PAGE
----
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into the idea that a lot of people buying bitcoin in 2021 had a little bit of extra stimulus cash. now that the stimulus is pulling away as we get a more hawkish fed, they are getting some profits.
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bit right now. emily: what comes next in terms of the technical levels? what are we watching? emily g.: i am going to be watching that we maintain the $40,000 level, but when we look to the year ahead for bitcoin, it is another year of figuring out, what do traditional finance people, what is their use case for bitcoin? how does the crypto community see bitcoin as well? ever since we had the hawkish pivot from the fed and we started to see bitcoin, the record high, i have been hearing people say, bitcoin is kind of trading like a risk asset. it is not really an inflation hedge, not really the uncorrelated asset that a lot of bitcoin bulls hope it to be. it is a risk asset right now. if we see stocks continue to drop, we will likely see bitcoin drop. emily: thank you for that update. i am going to stick with crypto and bring in kristin smith, the executive director director of the blockchain association in washington, d.c., an organization focused on improving public policy around cryptocurrency. this has been quite a year leading up to this.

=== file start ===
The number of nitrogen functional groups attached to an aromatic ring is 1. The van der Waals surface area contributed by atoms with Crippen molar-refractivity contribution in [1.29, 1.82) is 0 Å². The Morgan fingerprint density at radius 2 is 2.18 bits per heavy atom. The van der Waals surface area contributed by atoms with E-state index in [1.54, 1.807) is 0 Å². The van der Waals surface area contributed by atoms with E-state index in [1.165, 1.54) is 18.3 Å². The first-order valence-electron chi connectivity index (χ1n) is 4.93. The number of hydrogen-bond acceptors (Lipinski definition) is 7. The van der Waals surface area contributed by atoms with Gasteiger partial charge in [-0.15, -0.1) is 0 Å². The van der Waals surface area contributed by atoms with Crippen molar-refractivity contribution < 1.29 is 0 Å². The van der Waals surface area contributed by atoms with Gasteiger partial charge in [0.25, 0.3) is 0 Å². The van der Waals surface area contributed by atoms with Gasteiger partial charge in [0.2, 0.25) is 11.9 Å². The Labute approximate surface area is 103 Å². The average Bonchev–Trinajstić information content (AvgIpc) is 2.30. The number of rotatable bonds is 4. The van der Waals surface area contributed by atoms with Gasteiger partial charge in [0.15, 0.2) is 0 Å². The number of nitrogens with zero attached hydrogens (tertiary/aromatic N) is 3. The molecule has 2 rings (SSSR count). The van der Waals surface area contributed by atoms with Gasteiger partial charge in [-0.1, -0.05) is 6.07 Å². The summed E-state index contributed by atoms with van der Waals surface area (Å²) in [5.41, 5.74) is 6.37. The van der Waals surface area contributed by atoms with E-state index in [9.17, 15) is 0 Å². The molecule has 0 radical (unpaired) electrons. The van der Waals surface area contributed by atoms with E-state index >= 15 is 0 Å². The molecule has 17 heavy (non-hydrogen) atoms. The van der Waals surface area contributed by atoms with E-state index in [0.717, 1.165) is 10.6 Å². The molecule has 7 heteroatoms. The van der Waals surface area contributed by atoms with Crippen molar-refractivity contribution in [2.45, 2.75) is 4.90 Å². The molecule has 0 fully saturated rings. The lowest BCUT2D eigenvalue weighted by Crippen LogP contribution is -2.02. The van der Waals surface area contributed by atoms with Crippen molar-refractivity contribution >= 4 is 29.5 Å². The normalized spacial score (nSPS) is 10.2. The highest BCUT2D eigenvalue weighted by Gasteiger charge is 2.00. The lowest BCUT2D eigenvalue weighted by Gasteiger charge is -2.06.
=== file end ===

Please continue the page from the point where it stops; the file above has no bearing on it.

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what's your take on where cryptocurrency goes next and when this looming regulation actually comes down? kristin: if you look at the prices that were just discussed, it has been a disappointing week for the crypto community, but i think in the long run there is a tremendous amount happening. i think bitcoin is going to continue to be strong. if you look at the layer one blockchain's being built out, if you look at the number of developers leaving web 2.0 companies work in the web 3.0 space, there is a tremendous amount of activity going on with commuting, gaming, nft's. i think 2022 is the year of development, bringing use cases to a broader audience. for those of us in the crypto industry are very excited, despite the rocky prices we have seen to start the year. emily: we have increasing attention from policymakers. one representative, brad
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sherman, started a trend after going so far as to say, what else are we going to do? mongoose coin? take a listen to what he had to say. >> the number one threat to cryptocurrency is crypto. bitcoin could be displaced by ether, which could be displaced by dodge, which could be displaced by hamster coin. then there is cobra coin. what could mongoose coin due to crypto coin? emily: how would you describe the relationship between washington and the crypto community? kristin: i don't think brad sherman is representative of where most policymakers are at. if you look at the past couple of years, it was originally a very small group of devoted policymakers trying to wrap their heads around it. after this infrastructure fight where there was a crypto provision in the legislation, it became clear the cryptocurrency